5
$\begingroup$

Wikipedia defines the IP complexity class as follows:

A language $L$ belongs to IP if there exists $V,P$ such that for all $Q$, $w$, $$w\in L\Rightarrow Pr[V\leftrightarrow P\text{ accepts }w]\geq2/3$$ $$w\notin L\Rightarrow Pr[V\leftrightarrow Q\text{ accepts }w]\leq1/3$$

Note that this definition is asymmetric; it says (if we are polynomial-bound) we can be convinced $w\in L$, but says nothing about convincing us that $w\notin L$. We could define a class coIP containing the complements of languages in IP; that is

A language $L$ belongs to coIP if there exists $V,P$ such that for all $Q$, $w$, $$w\notin L\Rightarrow Pr[V\leftrightarrow P\text{ accepts }w]\geq2/3$$ $$w\in L\Rightarrow Pr[V\leftrightarrow Q\text{ accepts }w]\leq1/3$$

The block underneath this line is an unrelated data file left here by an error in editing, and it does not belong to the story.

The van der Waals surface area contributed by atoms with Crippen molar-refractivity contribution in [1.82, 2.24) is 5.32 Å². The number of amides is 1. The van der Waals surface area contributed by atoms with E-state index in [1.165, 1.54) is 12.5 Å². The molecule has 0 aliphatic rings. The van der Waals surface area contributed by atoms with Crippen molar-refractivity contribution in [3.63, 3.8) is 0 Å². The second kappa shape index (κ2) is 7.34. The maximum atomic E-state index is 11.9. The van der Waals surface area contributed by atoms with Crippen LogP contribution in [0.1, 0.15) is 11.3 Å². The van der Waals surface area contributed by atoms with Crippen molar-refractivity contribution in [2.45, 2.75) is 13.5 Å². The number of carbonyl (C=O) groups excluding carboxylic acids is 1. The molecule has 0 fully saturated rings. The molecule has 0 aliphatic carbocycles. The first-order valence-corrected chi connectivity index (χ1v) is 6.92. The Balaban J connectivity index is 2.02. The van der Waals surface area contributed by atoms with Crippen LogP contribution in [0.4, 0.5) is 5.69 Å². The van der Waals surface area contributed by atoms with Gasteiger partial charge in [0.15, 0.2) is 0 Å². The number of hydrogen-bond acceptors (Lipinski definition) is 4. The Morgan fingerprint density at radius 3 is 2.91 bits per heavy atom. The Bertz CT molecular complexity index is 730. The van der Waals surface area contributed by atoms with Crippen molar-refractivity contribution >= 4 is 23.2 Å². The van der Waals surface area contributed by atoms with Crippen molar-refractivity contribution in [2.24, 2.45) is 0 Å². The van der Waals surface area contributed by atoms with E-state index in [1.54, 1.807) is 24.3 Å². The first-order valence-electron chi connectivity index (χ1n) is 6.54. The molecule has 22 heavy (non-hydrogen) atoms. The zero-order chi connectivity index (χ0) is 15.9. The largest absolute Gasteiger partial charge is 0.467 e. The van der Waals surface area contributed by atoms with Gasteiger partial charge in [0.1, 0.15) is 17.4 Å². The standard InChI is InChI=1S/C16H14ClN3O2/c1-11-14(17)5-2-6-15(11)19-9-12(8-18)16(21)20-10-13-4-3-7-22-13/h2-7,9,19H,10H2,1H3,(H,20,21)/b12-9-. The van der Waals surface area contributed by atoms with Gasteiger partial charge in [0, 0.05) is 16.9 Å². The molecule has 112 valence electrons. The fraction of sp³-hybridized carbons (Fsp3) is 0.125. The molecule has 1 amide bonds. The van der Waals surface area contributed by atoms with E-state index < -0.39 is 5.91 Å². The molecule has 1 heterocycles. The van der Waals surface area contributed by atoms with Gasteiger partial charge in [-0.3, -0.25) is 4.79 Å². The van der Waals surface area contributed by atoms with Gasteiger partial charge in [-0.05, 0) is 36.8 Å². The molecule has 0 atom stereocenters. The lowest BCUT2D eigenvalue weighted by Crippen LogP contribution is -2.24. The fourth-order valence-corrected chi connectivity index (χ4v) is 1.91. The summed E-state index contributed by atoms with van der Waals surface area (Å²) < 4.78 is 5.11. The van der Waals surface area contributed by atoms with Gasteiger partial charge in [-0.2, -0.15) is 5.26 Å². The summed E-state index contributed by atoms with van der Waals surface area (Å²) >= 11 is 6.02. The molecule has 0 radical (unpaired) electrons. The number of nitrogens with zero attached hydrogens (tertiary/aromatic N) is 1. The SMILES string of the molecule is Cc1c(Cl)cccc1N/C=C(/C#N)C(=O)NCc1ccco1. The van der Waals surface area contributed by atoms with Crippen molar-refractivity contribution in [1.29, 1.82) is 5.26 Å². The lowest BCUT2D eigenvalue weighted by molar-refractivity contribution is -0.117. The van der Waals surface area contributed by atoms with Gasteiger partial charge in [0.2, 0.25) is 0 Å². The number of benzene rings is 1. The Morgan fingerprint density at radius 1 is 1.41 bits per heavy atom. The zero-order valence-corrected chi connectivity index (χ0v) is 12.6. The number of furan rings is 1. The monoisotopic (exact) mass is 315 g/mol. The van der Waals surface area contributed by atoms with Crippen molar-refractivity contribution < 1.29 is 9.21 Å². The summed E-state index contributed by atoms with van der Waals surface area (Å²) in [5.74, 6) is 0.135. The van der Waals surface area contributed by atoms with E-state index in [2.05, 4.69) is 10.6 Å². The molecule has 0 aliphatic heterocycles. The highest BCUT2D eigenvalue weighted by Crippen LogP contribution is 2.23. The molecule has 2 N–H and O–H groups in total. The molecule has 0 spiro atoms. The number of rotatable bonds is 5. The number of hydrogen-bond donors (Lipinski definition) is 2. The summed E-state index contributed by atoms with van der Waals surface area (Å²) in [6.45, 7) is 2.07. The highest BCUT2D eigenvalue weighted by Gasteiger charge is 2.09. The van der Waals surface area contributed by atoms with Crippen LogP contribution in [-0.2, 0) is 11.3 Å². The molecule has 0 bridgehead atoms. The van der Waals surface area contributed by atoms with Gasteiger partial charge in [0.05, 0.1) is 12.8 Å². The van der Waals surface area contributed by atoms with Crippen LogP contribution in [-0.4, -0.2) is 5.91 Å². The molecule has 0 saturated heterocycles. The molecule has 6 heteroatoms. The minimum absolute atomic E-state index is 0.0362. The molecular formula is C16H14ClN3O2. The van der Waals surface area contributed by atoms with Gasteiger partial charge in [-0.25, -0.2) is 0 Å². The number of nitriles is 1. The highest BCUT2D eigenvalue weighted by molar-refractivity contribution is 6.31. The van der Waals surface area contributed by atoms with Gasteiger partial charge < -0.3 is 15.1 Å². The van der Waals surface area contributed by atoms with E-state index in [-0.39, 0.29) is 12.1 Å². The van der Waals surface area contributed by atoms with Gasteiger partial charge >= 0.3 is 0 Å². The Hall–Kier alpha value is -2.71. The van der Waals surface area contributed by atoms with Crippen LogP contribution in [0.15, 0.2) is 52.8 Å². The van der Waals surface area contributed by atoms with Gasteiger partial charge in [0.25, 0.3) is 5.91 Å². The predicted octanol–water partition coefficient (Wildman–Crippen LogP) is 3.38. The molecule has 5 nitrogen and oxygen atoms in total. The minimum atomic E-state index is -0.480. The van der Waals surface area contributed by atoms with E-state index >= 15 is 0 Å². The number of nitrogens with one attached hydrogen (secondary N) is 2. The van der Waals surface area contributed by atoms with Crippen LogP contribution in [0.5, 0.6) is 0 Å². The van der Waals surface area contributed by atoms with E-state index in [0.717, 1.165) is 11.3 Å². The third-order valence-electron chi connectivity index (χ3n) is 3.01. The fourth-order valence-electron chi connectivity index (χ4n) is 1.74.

It turns out IP=PSPACE and clearly PSPACE is symmetric under taking complement. Thus IP=coIP. Is there a direct way to see this? That is,

Given a proof system $(V,P)$ for proving membership in $L$, can we use it to construct a proof system $(V',P')$ for proving membership in $\bar L$?

$\endgroup$
2
$\begingroup$

There is no relativizing technique to show that $\mathrm{IP}$ is closed under complement.

Clearly, $\mathrm{NP}\subseteq\mathrm{IP}$.

Fortnow and Sipser gave an oracle relative to which $\mathrm{co}$-$\mathrm{NP}$ does not have interactive proof system.

So, you have to study the arithmetization technique that settles down this conjecture (long ago).

Are there interactive protocols for CO-NP

$\endgroup$

Your Answer

By clicking “Post Your Answer”, you agree to our terms of service, privacy policy and cookie policy

Not the answer you're looking for? Browse other questions tagged or ask your own question.